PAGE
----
I'm inclined to believe that's true given what the MP has done since that time in the United States.

That was all part of the Tomos. Just read the document itself: http://www.oca.org/DOCtomos.asp?SID=12 It's perhaps the most astounding canonical document of all time. It lets the Russian Patriarchate claim the right to unilaterally grant autocephaly as a "Mother Church" -- thereby increasing its prestige -- while also maintaining direct control and hierarchal jurisdiction over many parishes and areas in the very area it has supposedly ceded to another "autocephalous" Church (including the all-important Cathedral in New York!).

That's why the Synod of Jerusalem, in a letter to the EP on May 17, 1971, called the Metropolia's autocephaly "more of a commercial agreement, contrary to any kind of ecclesiastical order." Or, as Metropolitan Philaret of ROCOR put it in Orthodox Life (Sept./Oct., 1970, p. 5):

Quote
We also see that the new Church, which calls itself "autocephalous," does not possess even the principal characteristic of an autocephalous church – a territory of its own which is recognized as undisputed and subordinated to its jurisdiction. And how can the Metropolia possess this when the very church that granted it autocephaly did not, in spite of your hopes, abolish its own organization in America, but on the contrary retained in the same territory a great number of parishes headed by their own bishop and did not even oblige these parishes to commemorate the hierarchy of the new, supposedly "autocephalous" Church?

Sigh. It was a crazy time. Now that ROCOR and the MP are healing their rift, I wonder if anything will change in the Metropolia.
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« Reply #17 on: December 15, 2006, 12:44:44 PM »

Thankyou for all your replies. So, what would happen in this situation;

A group in Kenya declare themselves an Autocephalous Orthodox Church. They elected a Metropolitan and build a church. People go there and worship. Births, marriages, deaths are catered for. Services regularly held.

Is this a legitimate church or does it need the ok of Constantinople or Russia?
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« Reply #18 on: December 15, 2006, 12:49:30 PM »

Mmmmmm. I don't think so. The Metropolia -- honestly -- was politically insignificant. The Russian Church and Russian State wouldn't have bowed to demands from such a small group.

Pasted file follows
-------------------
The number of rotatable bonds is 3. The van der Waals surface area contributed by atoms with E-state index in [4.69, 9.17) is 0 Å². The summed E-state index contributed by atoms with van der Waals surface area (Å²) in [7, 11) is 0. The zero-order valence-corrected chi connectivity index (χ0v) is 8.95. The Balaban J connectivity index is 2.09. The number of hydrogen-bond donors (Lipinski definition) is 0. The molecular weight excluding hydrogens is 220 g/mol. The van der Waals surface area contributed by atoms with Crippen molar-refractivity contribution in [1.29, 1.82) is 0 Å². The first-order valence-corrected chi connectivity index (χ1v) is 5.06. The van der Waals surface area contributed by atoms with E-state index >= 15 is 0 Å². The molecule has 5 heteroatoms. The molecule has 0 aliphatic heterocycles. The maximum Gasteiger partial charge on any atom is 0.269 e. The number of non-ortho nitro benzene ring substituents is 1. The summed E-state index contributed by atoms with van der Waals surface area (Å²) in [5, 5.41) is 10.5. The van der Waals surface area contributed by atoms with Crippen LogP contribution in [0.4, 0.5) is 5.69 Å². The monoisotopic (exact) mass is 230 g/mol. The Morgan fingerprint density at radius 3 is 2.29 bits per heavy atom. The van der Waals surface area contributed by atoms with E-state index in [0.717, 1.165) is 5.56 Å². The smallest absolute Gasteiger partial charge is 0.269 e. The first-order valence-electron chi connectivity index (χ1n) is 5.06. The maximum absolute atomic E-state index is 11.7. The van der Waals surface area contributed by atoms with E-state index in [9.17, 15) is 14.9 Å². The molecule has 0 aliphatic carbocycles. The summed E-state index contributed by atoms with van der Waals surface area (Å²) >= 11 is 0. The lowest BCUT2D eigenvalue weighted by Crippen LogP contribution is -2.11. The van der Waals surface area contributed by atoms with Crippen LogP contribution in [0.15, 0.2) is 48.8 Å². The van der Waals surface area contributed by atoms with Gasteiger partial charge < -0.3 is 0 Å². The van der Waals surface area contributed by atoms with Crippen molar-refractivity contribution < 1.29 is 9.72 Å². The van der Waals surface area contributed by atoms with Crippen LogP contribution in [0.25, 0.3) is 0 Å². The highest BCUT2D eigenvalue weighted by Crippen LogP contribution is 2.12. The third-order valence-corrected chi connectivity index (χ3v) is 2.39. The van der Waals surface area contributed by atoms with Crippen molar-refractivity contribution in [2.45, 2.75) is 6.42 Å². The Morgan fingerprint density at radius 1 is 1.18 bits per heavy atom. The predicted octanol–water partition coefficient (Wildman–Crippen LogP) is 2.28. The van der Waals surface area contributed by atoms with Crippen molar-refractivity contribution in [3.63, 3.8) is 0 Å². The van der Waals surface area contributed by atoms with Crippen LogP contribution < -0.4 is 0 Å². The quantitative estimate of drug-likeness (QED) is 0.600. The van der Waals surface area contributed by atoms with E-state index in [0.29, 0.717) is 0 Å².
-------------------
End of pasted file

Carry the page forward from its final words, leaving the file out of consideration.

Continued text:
This was just something I heard from somebody in the MP.  I didn't ask what they really meant.

Quote
That was all part of the Tomos. Just read the document itself: http://www.oca.org/DOCtomos.asp?SID=12 It's perhaps the most astounding canonical document of all time. It lets the Russian Patriarchate claim the right to unilaterally grant autocephaly as a "Mother Church" -- thereby increasing its prestige -- while also maintaining direct control and hierarchal jurisdiction over many parishes and areas in the very area it has supposedly ceded to another "autocephalous" Church (including the all-important Cathedral in New York!).

Yes, that situation has never made sense to me.

Quote
I wonder if anything will change in the Metropolia.

http://www.orthodoxchristianity.net/forum/index.php/topic,10072.msg137067.html#msg137067
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« Reply #19 on: December 15, 2006, 02:28:58 PM »


Yeah. Interesting thread. I think you were absolutely correct -- except no one in the OCA seems to actually care about the recognition or actions of other Churches. Moscow can continue to make a mockery of the Tomos, as long as Moscow continues to say the autocephaly is valid.

Of course, in the beginning, the excuse for this strange agreement was that the autocephaly would produce a "meaningful storm," and thereby catalyze a truly autocephalous Church in America, which included all Orthodox, instead of just a minority. To that end, many of the Metropolia's great minds put pen to paper and came up with a very comprehensive argument for why they should start such a storm. They cherry-picked bits from Church history, theology, canon law, and then they presented their argument to the public. Of course, since this argument had been constructed from the very beginning to justify a certain action, it was not entirely accurate on any front, but it convinced enough people to sign on – especially because the end seemed to justify the means.